Recycling casks from other spirits to age scotch is not only environmentally friendly, it makes great whisky as well! The Balvenie Single Match Scotch lineup is a great example.
I'll admit it...I'm a tree hugger
Well, not literally. Trees are scratchy and can have ants and bugs on them (ewww!), or worse, spiders (shudder).
No, I'm in favor of trees in a natural setting, forests, woods, glens, glades...you get the idea. I love being in a natural woodland setting, preferably with the sound of running water nearby.
Growing up in the suburbs of Los Angeles, the trees there were planted for the housing subdivisions, so there aren't many real forests.
When I moved to New England, one of the things that drew me in were all the woods nestled in with the cities and towns. The trees were preserved and the houses went up around them (what a novel idea!).
And don't get me started on New England in the fall...WOW! New England's woodlands take my breath away.
I'm also frugal by nature (as an Outlander "Honorary Scot" I wear that badge proudly).
I don't like to see anything wasted, especially something like tree products because trees take so long to grow back. I like it when I can reduce the use of or reuse items, especially paper.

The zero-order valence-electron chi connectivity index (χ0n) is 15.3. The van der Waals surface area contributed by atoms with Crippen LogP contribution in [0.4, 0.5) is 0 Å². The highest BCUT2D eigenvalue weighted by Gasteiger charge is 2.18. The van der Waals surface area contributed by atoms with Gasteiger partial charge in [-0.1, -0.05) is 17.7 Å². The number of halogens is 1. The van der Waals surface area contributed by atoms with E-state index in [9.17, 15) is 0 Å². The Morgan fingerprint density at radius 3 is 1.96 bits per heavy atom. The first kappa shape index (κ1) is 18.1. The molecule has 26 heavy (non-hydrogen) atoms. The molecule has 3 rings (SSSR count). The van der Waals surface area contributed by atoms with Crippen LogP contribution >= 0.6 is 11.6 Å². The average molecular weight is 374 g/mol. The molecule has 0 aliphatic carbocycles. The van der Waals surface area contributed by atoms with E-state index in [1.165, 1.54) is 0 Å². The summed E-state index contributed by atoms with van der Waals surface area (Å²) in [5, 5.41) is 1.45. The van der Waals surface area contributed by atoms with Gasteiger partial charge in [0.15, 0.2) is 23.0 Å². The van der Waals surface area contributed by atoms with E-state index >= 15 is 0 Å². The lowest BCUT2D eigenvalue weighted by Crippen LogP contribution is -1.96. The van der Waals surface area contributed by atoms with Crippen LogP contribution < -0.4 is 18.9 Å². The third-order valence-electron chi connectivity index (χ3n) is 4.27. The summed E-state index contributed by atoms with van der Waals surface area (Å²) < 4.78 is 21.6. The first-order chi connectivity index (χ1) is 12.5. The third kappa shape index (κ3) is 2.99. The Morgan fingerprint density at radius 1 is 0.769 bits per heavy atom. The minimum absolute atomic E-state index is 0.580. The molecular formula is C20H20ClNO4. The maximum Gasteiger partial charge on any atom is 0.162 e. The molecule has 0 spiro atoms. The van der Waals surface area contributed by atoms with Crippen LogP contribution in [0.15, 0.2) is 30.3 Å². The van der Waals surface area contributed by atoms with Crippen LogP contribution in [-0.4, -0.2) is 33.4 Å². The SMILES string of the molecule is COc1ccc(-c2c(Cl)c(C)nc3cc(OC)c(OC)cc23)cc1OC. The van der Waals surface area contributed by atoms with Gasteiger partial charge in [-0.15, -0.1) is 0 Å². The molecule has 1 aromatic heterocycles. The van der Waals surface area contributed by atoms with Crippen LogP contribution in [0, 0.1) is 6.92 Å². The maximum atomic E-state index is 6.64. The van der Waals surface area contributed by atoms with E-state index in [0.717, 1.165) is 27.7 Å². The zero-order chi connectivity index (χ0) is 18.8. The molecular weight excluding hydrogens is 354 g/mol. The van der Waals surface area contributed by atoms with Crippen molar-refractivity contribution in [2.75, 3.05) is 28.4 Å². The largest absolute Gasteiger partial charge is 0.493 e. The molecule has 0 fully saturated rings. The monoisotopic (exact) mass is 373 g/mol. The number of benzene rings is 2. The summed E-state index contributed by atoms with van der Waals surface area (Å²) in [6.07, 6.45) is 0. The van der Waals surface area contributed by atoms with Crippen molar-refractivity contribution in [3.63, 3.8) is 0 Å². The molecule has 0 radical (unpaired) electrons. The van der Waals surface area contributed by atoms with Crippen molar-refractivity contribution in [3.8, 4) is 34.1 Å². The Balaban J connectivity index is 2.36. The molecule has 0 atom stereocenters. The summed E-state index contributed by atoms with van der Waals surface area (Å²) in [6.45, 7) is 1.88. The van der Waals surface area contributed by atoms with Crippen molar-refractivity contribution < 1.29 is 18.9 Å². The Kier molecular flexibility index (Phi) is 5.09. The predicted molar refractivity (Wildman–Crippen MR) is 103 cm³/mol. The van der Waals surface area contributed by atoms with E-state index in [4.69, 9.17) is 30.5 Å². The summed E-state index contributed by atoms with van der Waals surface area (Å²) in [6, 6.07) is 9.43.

So you understand how I can appreciate recycling casks for aging scotch.
Recycling wood for scotch
After the grain mash is distilled, the spirit is aged in wood casks. That's where a great deal of the flavor of the whisky is created. The type of wood the cask is made of and what was in the cask before the whisky was aged in it lends its distinctive characteristics to the spirit during the aging process.
By hand-selecting the casks for aging, a Master Distiller can produce a desired whisky taste. It's magic again, folks.
[Nerd Alert...lots of exposition about casks ahead. Proceed at your own risk, or just skip down to the tasting notes. We'll meet up with you later.]
Cask influence on aging scotch
(Ok, they've gone ahead, so tell us, tell us, more about casks!)
Of course, how can I refuse such enthusiasm for knowledge?
I'm going to speak generally now, as each individual expression of scotch will have its own distinct aging process (time, type of cask, etc.). Many whiskies start aging in oak casks. Quoted from The Bourbon Review:
"Whiskey barrels made from oak have three broad effects on the spirit: